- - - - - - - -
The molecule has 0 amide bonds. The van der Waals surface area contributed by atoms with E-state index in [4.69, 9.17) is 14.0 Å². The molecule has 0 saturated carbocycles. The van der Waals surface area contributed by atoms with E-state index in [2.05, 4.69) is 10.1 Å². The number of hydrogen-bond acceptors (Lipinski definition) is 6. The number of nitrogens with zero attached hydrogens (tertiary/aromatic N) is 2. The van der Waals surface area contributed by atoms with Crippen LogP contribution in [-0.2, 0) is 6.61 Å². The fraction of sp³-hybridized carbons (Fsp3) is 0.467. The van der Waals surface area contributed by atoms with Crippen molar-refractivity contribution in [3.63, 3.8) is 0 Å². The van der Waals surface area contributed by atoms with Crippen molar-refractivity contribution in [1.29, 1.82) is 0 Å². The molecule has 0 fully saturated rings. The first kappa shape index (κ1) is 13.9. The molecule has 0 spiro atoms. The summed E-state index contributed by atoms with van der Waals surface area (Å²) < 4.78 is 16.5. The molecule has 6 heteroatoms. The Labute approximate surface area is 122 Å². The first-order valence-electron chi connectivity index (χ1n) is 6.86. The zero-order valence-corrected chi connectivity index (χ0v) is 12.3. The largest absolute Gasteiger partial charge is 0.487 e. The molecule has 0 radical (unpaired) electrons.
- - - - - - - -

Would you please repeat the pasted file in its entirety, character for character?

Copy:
The molecule has 0 amide bonds. The van der Waals surface area contributed by atoms with E-state index in [4.69, 9.17) is 14.0 Å². The molecule has 0 saturated carbocycles. The van der Waals surface area contributed by atoms with E-state index in [2.05, 4.69) is 10.1 Å². The number of hydrogen-bond acceptors (Lipinski definition) is 6. The number of nitrogens with zero attached hydrogens (tertiary/aromatic N) is 2. The van der Waals surface area contributed by atoms with Crippen LogP contribution in [-0.2, 0) is 6.61 Å². The fraction of sp³-hybridized carbons (Fsp3) is 0.467. The van der Waals surface area contributed by atoms with Crippen molar-refractivity contribution in [3.63, 3.8) is 0 Å². The van der Waals surface area contributed by atoms with Crippen molar-refractivity contribution in [1.29, 1.82) is 0 Å². The molecule has 0 fully saturated rings. The first kappa shape index (κ1) is 13.9. The molecule has 0 spiro atoms. The summed E-state index contributed by atoms with van der Waals surface area (Å²) < 4.78 is 16.5. The molecule has 6 heteroatoms. The Labute approximate surface area is 122 Å². The first-order valence-electron chi connectivity index (χ1n) is 6.86. The zero-order valence-corrected chi connectivity index (χ0v) is 12.3. The largest absolute Gasteiger partial charge is 0.487 e. The molecule has 0 radical (unpaired) electrons.